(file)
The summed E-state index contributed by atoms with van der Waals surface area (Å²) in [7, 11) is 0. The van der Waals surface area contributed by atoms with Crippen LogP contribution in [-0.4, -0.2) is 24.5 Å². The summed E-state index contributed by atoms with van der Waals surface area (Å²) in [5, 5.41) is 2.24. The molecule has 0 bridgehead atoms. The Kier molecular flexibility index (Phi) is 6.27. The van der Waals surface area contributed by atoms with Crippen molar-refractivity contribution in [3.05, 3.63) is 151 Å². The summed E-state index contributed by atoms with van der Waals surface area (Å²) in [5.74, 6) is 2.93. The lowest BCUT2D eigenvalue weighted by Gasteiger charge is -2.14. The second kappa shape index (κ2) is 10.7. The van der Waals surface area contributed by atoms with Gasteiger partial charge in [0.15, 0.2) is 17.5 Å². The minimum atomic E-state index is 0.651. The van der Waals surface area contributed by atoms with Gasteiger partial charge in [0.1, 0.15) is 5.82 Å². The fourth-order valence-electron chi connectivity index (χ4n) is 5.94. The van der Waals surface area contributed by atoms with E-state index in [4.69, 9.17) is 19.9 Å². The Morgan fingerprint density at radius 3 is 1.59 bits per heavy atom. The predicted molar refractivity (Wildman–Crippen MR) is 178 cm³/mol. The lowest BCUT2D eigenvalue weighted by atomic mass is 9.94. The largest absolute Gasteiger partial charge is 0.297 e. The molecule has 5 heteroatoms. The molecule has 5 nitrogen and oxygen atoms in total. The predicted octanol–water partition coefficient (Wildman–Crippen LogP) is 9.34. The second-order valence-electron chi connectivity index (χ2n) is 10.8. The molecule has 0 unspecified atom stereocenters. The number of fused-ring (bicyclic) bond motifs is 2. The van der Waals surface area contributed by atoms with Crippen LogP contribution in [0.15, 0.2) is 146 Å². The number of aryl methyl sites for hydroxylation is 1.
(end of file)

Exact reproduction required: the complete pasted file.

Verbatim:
The summed E-state index contributed by atoms with van der Waals surface area (Å²) in [7, 11) is 0. The van der Waals surface area contributed by atoms with Crippen LogP contribution in [-0.4, -0.2) is 24.5 Å². The summed E-state index contributed by atoms with van der Waals surface area (Å²) in [5, 5.41) is 2.24. The molecule has 0 bridgehead atoms. The Kier molecular flexibility index (Phi) is 6.27. The van der Waals surface area contributed by atoms with Crippen molar-refractivity contribution in [3.05, 3.63) is 151 Å². The summed E-state index contributed by atoms with van der Waals surface area (Å²) in [5.74, 6) is 2.93. The lowest BCUT2D eigenvalue weighted by Gasteiger charge is -2.14. The second kappa shape index (κ2) is 10.7. The van der Waals surface area contributed by atoms with Gasteiger partial charge in [0.15, 0.2) is 17.5 Å². The minimum atomic E-state index is 0.651. The van der Waals surface area contributed by atoms with Gasteiger partial charge in [0.1, 0.15) is 5.82 Å². The fourth-order valence-electron chi connectivity index (χ4n) is 5.94. The van der Waals surface area contributed by atoms with E-state index in [4.69, 9.17) is 19.9 Å². The Morgan fingerprint density at radius 3 is 1.59 bits per heavy atom. The predicted molar refractivity (Wildman–Crippen MR) is 178 cm³/mol. The lowest BCUT2D eigenvalue weighted by atomic mass is 9.94. The largest absolute Gasteiger partial charge is 0.297 e. The molecule has 5 heteroatoms. The molecule has 5 nitrogen and oxygen atoms in total. The predicted octanol–water partition coefficient (Wildman–Crippen LogP) is 9.34. The second-order valence-electron chi connectivity index (χ2n) is 10.8. The molecule has 0 unspecified atom stereocenters. The number of fused-ring (bicyclic) bond motifs is 2. The van der Waals surface area contributed by atoms with Crippen LogP contribution in [0.15, 0.2) is 146 Å². The number of aryl methyl sites for hydroxylation is 1.